4.place the paper disc onto the stirring rod and submerge to the bottom of the test tube

1.Add 20ml of 3% H2O2 to a test tube and measure depth
2.dilute the catalase 20u/mol: 1ml 100u/mol catalase and
4 ml of H20 3.use tweezers to dip paper disc into catalase
4.place the paper disc onto the stirring rod and submerge to the bottom of the test tube

1.Add 20ml of 3% H2O2 to a test tube and measure depth
2.use tweezers to dip paper disc into H20
3.place the paper disc onto the stirring rod and submerge to the bottom of the test tube

Part C: Temperature (assay technique)

1.create a water bath of 0ºC, a room temperature bath 23ºC, 37ºC, and boiling water bath 100ºC 2.place 5ml of catalase at 100u/mol into 4 test tubes and set one in each water bath 3.allow test tube to sit for 5 min in the respective water baths 4.add 20ml of 3% hydrogen peroxide to 4 test tubes

5.used tweezers to dip 4 pieces of filtered paper discs into separate catalase baths 6.place disc on the bottom of the stirring rod and submerge each filter paper into a hydrogen peroxide test tube

Part D: pH (assay technique)

1.add 3% 20ml hydrogen peroxide to 3 separate test tubes
2.diluted catalase using 0.1 HCL and 0.1 mol NaOH to pH 1, 7, and 11.5 3.used tweezers to immerse a filter paper into each of the different catalase pHs 4.submerge the filter papers to the bottom of each respective test tubes

Part E: enzyme activity in different tissues (assay technique) 1.measured 20mL of 3% hydrogen peroxide into 4 separate test tubes 2.used tweezers to
immerse separate filter papers in muscle, liver, apple, and potato solutions 3.place filter paper onto stirring rod

4.submerge paper into hydrogen peroxide solution

Observations

A: Substrate concentration
substrate concentrationSubstrate depth (mL)Time (s)Rate (mL/s)pHEnzyme concentration (units/mol)Temperature (ºC) 3%201.0918.34710024
2.25%201.8710.70710024
1.5%201.9510.25710024
0.75%202.877.00710024
0.38%203.026.62710024
0.0%20N/AN/A710024
Figure 1: as substrate concentration decreases the rate of activity decreases

B: Enzyme concentration
Enzyme concentration (units/mol)Substrate depth (mL)Time (s)Rate (mL/s)pHSubstrate concentrationTemperature (ºC) 100201.3414.9373%24
80201.6612.0573%24
50201.7411.4973%24
20202.039.8573%24
020N/AN/A73%24
Figure 2: as enzyme concentration increases, catalase activity increases

C: Temperature
Temperature of catalase (ºC)Substrate depth (mL)Time (s)Rate (mL/s)pHSubstrate concentrationEnzyme concentration (units/mol) 100204.084.906.53%100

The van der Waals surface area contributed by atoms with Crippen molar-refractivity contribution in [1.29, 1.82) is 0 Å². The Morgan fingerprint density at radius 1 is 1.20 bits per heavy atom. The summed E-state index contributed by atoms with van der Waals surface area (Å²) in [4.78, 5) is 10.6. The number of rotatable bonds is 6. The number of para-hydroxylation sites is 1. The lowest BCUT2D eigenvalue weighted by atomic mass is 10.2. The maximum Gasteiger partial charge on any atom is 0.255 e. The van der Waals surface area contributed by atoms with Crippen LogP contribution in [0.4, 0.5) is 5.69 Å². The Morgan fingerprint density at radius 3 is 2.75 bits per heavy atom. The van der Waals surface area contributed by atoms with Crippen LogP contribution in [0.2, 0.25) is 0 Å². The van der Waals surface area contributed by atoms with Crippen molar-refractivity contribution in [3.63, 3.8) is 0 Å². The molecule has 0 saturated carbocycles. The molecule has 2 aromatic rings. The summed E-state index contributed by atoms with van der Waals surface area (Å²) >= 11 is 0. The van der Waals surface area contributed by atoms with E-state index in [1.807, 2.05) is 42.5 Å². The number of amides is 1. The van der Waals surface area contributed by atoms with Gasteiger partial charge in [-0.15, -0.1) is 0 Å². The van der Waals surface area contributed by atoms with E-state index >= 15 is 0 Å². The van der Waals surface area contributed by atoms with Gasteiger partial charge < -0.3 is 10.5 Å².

37201.5313.076.53%100
23201.6512.126.53%100
0201.4613.706.53%100
Figure 3: temperature increases until the optimal point is reached and catalase denatures

D: pH
pH of catalaseSubstrate depth (mL)Time (s)Rate (mL/s)Enzyme concentration (units/mol)Substrate concentrationTemperature (ºC)
1208.062.481003%22
7201.5512.91003%22
11.5203.166.331003%22
Figure 4: when the optimal pH of 7 is changed to acidic or basic, the enzyme denatures.

E: Tissue
Tissue typeSubstrate depth(mL)Time (s)Rate (mL/s)Enzyme concentration (units/mol)Substrate concentrationTemperature (ºC)pH
Apple206.553.051003%224
Potato2014.341.391003%226
Muscle205.833.431003%226
Liver201.3315.031003%226.5
Figure 5: catalase activity is greatest in liver and muscle, and weak in apple and potato

Discussion

1.If enzymes are reacting with substrates, and the substrate concentration is increased the activity of the enzyme will not be affected because they will already be occupied (Blake, 2002). On a graph with the rate of reaction on the y-axis, and the substrate concentration on the x-axis, once the saturation point is reached the graph will be horizontal because the rate of enzyme activity is not increasing. 2.The graph has a positive slope, as the enzyme concentration increases the rate of catalase activity increases. At the molecular level, as the concentration of catalase increases there are more enzymes to break down substrate. Subsequently the rate of enzyme activity will increase (Blake, 2002). 3.a. I) The greatest enzyme activity is indicated at 100 units/mol of catalase a. II) The lowest enzyme activity is indicated at 0 units/mol of catalase. b. as the enzyme concentration increases the rate of reaction increases because there are more enzymes to break down substrates.

4. As the temperature increased from 23 – 37 ºC the rate of catalase activity increased until the maximum on the graph at 37. However at 100ºC the catalase activity decreased significantly indicating catalase is denaturing. The optimal temperature for catalase should be around 37. 5.The pH value of catalase during the experiment was 6.5. 0.1 mol HCL and 0.1 mol NaOH were used to change the pH of catalase to acidic and basic values. These stock solutions enabled the testing of the activity of catalase at different pHs. 6. Catalase operates at an optimum pH of 7 (Worthington Biochemical Corporation, 2010). pH values that are too acidic or basic will denature the protein entirely by changing the active site.

7. Hydrogen peroxide is a toxic by-product from metabolic processes that produce free radicals (John Hewitson, 2010). Because the liver and muscle are more chemically involved in metabolic activity, a greater amount of hydrogen peroxide is produced and needs to be decomposed. Accordingly, the amount of catalase in liver and muscle is greater than that found in apple and potatoes. 8.Catalysts are substances that participate in a reaction to increase the speed at which it takes place it. Catalysts do not react with any of the reactants and are not used up chemically in the reaction. Not all catalysts are located in cells and can be made up of different elements. An enzyme is a protein that reduces the activation energy by breaking down substrates. Enzymes are used in cells to aid in metabolic processes.